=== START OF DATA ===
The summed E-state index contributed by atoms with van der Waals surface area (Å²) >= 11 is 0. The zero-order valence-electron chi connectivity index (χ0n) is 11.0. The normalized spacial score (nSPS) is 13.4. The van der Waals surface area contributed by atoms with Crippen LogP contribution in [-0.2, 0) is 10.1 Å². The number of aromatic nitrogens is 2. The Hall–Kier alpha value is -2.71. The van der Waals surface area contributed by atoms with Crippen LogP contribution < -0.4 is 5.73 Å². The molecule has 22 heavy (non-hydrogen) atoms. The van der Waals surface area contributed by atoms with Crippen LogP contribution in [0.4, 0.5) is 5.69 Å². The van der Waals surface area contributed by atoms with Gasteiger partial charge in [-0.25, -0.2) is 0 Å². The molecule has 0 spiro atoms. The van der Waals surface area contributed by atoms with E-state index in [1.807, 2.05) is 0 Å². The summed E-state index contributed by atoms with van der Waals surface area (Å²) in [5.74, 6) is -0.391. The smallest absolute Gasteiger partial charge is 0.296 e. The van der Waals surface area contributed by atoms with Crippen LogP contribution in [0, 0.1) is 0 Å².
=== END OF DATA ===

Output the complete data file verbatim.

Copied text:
The summed E-state index contributed by atoms with van der Waals surface area (Å²) >= 11 is 0. The zero-order valence-electron chi connectivity index (χ0n) is 11.0. The normalized spacial score (nSPS) is 13.4. The van der Waals surface area contributed by atoms with Crippen LogP contribution in [-0.2, 0) is 10.1 Å². The number of aromatic nitrogens is 2. The Hall–Kier alpha value is -2.71. The van der Waals surface area contributed by atoms with Crippen LogP contribution < -0.4 is 5.73 Å². The molecule has 22 heavy (non-hydrogen) atoms. The van der Waals surface area contributed by atoms with Crippen LogP contribution in [0.4, 0.5) is 5.69 Å². The van der Waals surface area contributed by atoms with Gasteiger partial charge in [-0.25, -0.2) is 0 Å². The molecule has 0 spiro atoms. The van der Waals surface area contributed by atoms with E-state index in [1.807, 2.05) is 0 Å². The summed E-state index contributed by atoms with van der Waals surface area (Å²) in [5.74, 6) is -0.391. The smallest absolute Gasteiger partial charge is 0.296 e. The van der Waals surface area contributed by atoms with Crippen LogP contribution in [0, 0.1) is 0 Å².